# 5 Best Ways to Create Waffle Charts in Python Matplotlib

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π‘ Problem Formulation: A waffle chart is a compelling visualization tool that displays parts of a whole in a square grid, where each square represents a percentage point or a proportionate value. For instance, if you wish to represent the market share of different smartphone brands, the input could be a list of brands with their corresponding market shares, and the desired output would be a grid-like chart visually segmenting the market distribution.

## Method 1: Utilizing Matplotlib and Numpy

This method involves using a combination of Matplotlib for plotting and Numpy for numerical operations. The function `create_waffle_chart()` takes the proportions of each category and translates them into a matrix form that Matplotlib can use to create the chart.

Here’s an example:

```import matplotlib.pyplot as plt
import numpy as np

def create_waffle_chart(categories, values, height, width, colormap, value_sign=''):
total_values = sum(values)
category_proportions = [(float(value) / total_values) for value in values]

total_num_tiles = width * height
tiles_per_category = [round(proportion * total_num_tiles) for proportion in category_proportions]

waffle_chart = np.zeros((height, width))
category_index = 0
tile_index = 0

for col in range(width):
for row in range(height):
tile_index += 1

if tile_index > sum(tiles_per_category[0:category_index]):
category_index += 1

waffle_chart[row, col] = category_index

fig = plt.figure()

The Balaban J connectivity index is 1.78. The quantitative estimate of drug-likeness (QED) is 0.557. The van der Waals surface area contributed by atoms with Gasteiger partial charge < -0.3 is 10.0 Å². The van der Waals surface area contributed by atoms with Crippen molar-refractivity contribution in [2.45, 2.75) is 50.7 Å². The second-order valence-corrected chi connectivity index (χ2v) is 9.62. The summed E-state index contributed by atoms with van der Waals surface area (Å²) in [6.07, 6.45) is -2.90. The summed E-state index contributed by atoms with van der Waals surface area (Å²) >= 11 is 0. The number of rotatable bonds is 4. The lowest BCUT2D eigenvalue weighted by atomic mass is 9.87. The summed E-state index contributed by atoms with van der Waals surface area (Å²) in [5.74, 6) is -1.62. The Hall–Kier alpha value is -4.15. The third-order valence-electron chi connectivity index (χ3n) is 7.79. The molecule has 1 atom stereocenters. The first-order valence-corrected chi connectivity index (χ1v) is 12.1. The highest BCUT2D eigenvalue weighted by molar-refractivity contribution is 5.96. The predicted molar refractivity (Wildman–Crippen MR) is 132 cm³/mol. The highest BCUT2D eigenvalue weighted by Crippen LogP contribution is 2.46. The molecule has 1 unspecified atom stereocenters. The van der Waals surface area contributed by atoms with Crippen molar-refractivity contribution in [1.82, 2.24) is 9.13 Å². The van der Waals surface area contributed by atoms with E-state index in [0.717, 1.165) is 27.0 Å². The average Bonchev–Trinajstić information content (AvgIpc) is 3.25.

colormap = plt.cm.coolwarm
plt.matshow(waffle_chart, cmap=colormap)
plt.axis('off')
plt.show()

# Example of usage
category_names = ['Category A', 'Category B', 'Category C']
values = [30, 40, 30]
width = 40
height = 10
create_waffle_chart(category_names, values, height, width, plt.cm.coolwarm)
```

The output is a waffle chart plot with three different sections corresponding to the categories with different colors.

This code snippet defines the function `create_waffle_chart()`, which creates a waffle chart based on the proportions of the given categories. It calculates the number of tiles that each category should occupy in the chart, creates a matrix to represent the chart, and then displays the chart using Matplotlib’s functions.

## Method 2: Using the PyWaffle Library

PyWaffle is an external library specifically designed for generating waffle charts in Python. It is a wrapper around Matplotlib and simplifies many of the steps needed in the first method. To use PyWaffle, it needs to be installed via `pip install pywaffle`.

Here’s an example:

```from pywaffle import Waffle

fig = plt.figure(
FigureClass=Waffle,
rows=10,
values={'Category A': 30, 'Category B': 40, 'Category C': 30},
colors=("#232066", "#983D3D", "#DCB732"),
legend={'loc': 'upper left', 'bbox_to_anchor': (1,1)},
icons='child', icon_size=18,
icon_legend=True
)
plt.show()
```

The output is a visually-pleasing waffle chart representing the given categories and their corresponding values with icons.

This code utilizes PyWaffle to create a waffle chart succinctly. It takes a dictionary of category names and values, and the `Waffle` class from PyWaffle takes care of dividing the figure into the specified number of rows and columns and filling it with the corresponding sections and colors.

## Method 3: Custom Implementation with Patches